In this season of penance, we ask God to have mercy. Human mercy involves compassion, looking upon someone’s misery and feeling it as your own. But God, in his eternity, can’t feel misery—he can’t feel anything. I don’t mean that the Holy Trinity doesn’t know what our misery feels like, nor that he does not love. He made our heart in his image, and he knows most intimately all of our experiences, but not by enduring them himself. This is because God doesn’t change: he perfectly enjoys an unchanging and infinite happiness beyond happiness. Feelings imply changeability and dependence on another. God is above this.
But don’t we hear about the depth of God’s feeling heart through his prophets? Don’t we hear God cry out, “I writhe in pain!” (Jer 4:10) or that “the Lord takes pleasure in his people” (Ps 149:4)? Does this contradict the unchangeability of God?
No. God speaks this way not to say that we are pulling on his heart, but that his heart is freely given to us: “I have graven you on the palms of my hands” (Is 49:16). The eternal Godhead doesn’t feel sorrow for our misery in the way that we do, but he establishes a covenant with us: “I will redeem you with an outstretched arm and with mighty acts of judgment. I will take you as my people, and I will be your God” (Ex 6:6–7). His mercy is no weaker for the fact that the Divinity has no heartstrings to pull. In fact, it is all the stronger because it flows from a choice that is infinitely free.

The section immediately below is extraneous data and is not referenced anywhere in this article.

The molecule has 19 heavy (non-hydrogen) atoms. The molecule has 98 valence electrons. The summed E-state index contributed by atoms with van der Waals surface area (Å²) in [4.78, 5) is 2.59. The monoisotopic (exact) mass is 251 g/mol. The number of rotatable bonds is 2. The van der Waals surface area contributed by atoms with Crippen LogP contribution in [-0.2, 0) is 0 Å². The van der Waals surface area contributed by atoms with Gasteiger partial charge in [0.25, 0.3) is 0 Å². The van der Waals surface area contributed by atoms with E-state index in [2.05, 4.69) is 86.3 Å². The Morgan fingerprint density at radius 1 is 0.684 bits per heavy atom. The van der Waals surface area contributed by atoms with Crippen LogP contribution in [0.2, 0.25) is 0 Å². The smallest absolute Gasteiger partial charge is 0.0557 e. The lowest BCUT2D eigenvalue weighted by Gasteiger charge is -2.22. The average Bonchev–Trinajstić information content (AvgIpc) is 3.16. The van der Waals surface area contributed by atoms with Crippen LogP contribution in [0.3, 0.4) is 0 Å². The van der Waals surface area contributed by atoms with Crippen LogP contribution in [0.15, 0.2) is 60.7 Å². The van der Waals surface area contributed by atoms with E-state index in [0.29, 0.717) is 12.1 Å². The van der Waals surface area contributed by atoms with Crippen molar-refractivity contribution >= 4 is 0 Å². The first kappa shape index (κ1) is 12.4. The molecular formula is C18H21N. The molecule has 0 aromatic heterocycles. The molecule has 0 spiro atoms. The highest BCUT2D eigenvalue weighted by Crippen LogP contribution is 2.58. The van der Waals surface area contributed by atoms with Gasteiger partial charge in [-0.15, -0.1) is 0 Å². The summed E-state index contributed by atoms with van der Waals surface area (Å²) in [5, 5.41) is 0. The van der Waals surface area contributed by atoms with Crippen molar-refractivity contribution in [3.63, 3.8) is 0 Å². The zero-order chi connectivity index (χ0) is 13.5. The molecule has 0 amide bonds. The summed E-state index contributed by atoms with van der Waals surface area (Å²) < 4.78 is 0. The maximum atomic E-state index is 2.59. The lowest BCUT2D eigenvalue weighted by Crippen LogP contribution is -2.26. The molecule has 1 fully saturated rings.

That should have been enough for us, but it wasn’t. God’s people continued to complain that he didn’t care for them, that he had tricked or abandoned them: “Why is the Lord bringing us into this land only to have us fall by the sword?” (Num 14:3). So all the passages from the prophets above, and many others, express God’s repeated pleas to his wayward people, trying to convey to them the depth of his love.
Consider what it means that God didn’t stop there. If it wasn’t enough for us to know his peace, now he takes upon himself the ability to feel our misery and death. If it wasn’t enough that he had made a covenant with us, he becomes a covenant himself. For the Son of God became flesh, the Son to whom it is said, “I have given you as a covenant to the people” (Is 49:8). God is still unchangeable in his divinity, but in the assumed humanity of Jesus Christ, he truly feels our misery and pain—even unto death. And the blood of this covenant stands forever.
What misery, what mystery, what mercy! He took upon himself the Lent that belonged to us, and now we follow him through it, yearning to see his Easter—and call it our own.
Photo by Chris Dixon